|Getting more mileage out of our meals|
This article was first published in the Wairarapa News in May 2012
The fastest way we can help our own community become more self-sufficient and resilient is by eating locally-grown food.
New Zealand's geographic isolation on the globe puts us at the very end of a long supply line, dependent for much of our food on circumstances far beyond our control. The world's awash with crises, any one of which could cut that line. As a relatively small market, we'd be the easiest customers to drop and the most vulnerable to price increases.
It would be prudent to take steps now to ensure that we could keep eating if, for whatever reason, supermarket shelves were not being restocked. It’s a useful exercise to identify how much of what we eat in a day is produced within 1 km and how much beyond 1, 10, 100 and 1,000 km. Every kilometre we manage to take out of our meals is a step towards food security.
Security is not the only reason to become less dependent on distant suppliers, however. The further we reach for our food, the greater the cost of its distribution, and the more both consumers and growers are squeezed. As a result, food becomes ever-more expensive and ever-less nutritious: we end up serving miles rather than meals. A community that aims to enjoy high-quality food must reduce the cost of distributing it.
It adds up to this: if enough of us support local production of food today, we boost our chances of enjoying healthy food tomorrow. What community wouldn’t want to do so?
The most secure source of nutritious food is, for many of us, our own home garden. The personal responsibility we take for its health and our own bears further fruits: improved flavours, savings in cost and waste, accumulating knowledge and a sense of achievement.
Gardening's a challenge. Most of us have other demands on our time and don’t have access to enough land to grow everything our families need year-round. Some have cultivated great ambitions and become discouraged by failure. Some don’t have the ability or opportunity to garden at all.
Such considerations cry out for a cooperative neighbourhood approach to supplement home food production. Farmers Markets and online distribution networks are steps in the right direction in that they encourage local production. But being able to source fruit and vegetables grown within a street or two would minimise distribution costs and significantly strengthen community ties.
A network of interdependent food producers constitutes a Food Pool, and anyone can start or join one. Members can include people unable to tend their gardens and others willing to work the unused land. Ultimately, every one of us can have a role in the production of food for ourselves and our community, even if all the space we have is a windowsill on which to grow a daily supply of sprouts. Learning to work as co-suppliers would make not only the supply itself more secure but our whole neighbourhood a safer and more enjoyable place to live.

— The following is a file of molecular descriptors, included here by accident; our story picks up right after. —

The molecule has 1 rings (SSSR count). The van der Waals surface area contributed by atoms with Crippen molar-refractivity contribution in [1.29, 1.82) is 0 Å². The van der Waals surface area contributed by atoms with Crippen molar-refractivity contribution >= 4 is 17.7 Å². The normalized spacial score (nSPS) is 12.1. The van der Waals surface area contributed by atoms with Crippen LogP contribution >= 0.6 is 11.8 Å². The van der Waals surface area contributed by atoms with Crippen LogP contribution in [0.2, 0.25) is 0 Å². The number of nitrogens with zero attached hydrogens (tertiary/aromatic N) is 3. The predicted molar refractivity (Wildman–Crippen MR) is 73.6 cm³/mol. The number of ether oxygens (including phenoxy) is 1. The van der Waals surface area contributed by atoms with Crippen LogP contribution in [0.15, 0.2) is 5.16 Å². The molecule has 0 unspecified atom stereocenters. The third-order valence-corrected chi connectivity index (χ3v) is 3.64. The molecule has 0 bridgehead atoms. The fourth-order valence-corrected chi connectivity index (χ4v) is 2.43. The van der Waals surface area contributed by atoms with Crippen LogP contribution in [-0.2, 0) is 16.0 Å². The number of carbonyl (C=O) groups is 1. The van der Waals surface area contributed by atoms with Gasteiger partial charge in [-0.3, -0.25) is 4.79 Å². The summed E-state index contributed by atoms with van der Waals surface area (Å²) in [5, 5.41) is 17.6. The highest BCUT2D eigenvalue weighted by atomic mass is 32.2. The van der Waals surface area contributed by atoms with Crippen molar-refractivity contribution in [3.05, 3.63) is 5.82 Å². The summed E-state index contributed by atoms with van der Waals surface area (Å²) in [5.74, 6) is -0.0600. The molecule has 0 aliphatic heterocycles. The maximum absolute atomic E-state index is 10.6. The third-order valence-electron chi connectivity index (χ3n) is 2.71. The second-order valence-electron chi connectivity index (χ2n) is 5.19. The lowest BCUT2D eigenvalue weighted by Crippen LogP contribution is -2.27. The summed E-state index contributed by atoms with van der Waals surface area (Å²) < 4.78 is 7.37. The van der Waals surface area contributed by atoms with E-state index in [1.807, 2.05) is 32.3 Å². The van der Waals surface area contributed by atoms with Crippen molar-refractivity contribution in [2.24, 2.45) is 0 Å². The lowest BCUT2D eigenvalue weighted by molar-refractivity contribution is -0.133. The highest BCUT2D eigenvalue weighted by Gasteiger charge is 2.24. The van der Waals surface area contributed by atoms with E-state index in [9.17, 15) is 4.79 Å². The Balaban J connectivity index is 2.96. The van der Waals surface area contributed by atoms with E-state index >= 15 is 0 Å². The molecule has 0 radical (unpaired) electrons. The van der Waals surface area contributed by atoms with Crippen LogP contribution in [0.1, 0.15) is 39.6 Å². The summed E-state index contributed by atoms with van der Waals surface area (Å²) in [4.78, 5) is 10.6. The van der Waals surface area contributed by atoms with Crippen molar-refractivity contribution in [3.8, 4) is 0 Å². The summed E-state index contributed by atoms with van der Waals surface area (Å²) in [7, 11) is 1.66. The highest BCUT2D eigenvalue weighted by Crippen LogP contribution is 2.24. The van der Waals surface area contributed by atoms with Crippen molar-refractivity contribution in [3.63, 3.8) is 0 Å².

Food Pools slash food bills, boost production and reduce individual workloads by enabling growers to select crop types, rotate crops and simplify harvesting. Like the other trading pools we promote, Food Pools can even save the significant cost of cash by using pool accounts or vouchers for mutual transactions.
For most consumers, home-grown fruit and vegetables need to be supplemented with produce – cereals in particular – from nearby market gardens, orchards and farms. One Food Pool model is known as Community-Supported Agriculture.
CSA consumers form a direct-purchase partnership with the grower, subscribing on a seasonal basis to enable the grower to plan a planting programme. Because the grower has an assured market, the consumer is assured of a year-round supply of high-quality food at prices that give both parties full value for cost.
Living Economies can provide assistance to any community wishing to set up a food supply based on the CSA model.
Food information is as important as food itself. Each pool’s collective skills and experience constitutes a resource for newer gardeners. Ooooby (www.ooooby.org), for example, is an on-line Food Pool promoting food “out of our own back yards” and encouraging and enabling connections between growers.
Let’s refuse a second helping of the widespread hunger we tasted in the 1930s. If you'd like to develop a neighbourhood Food Pool or set up a local CSA or Ooooby Hub, contact us.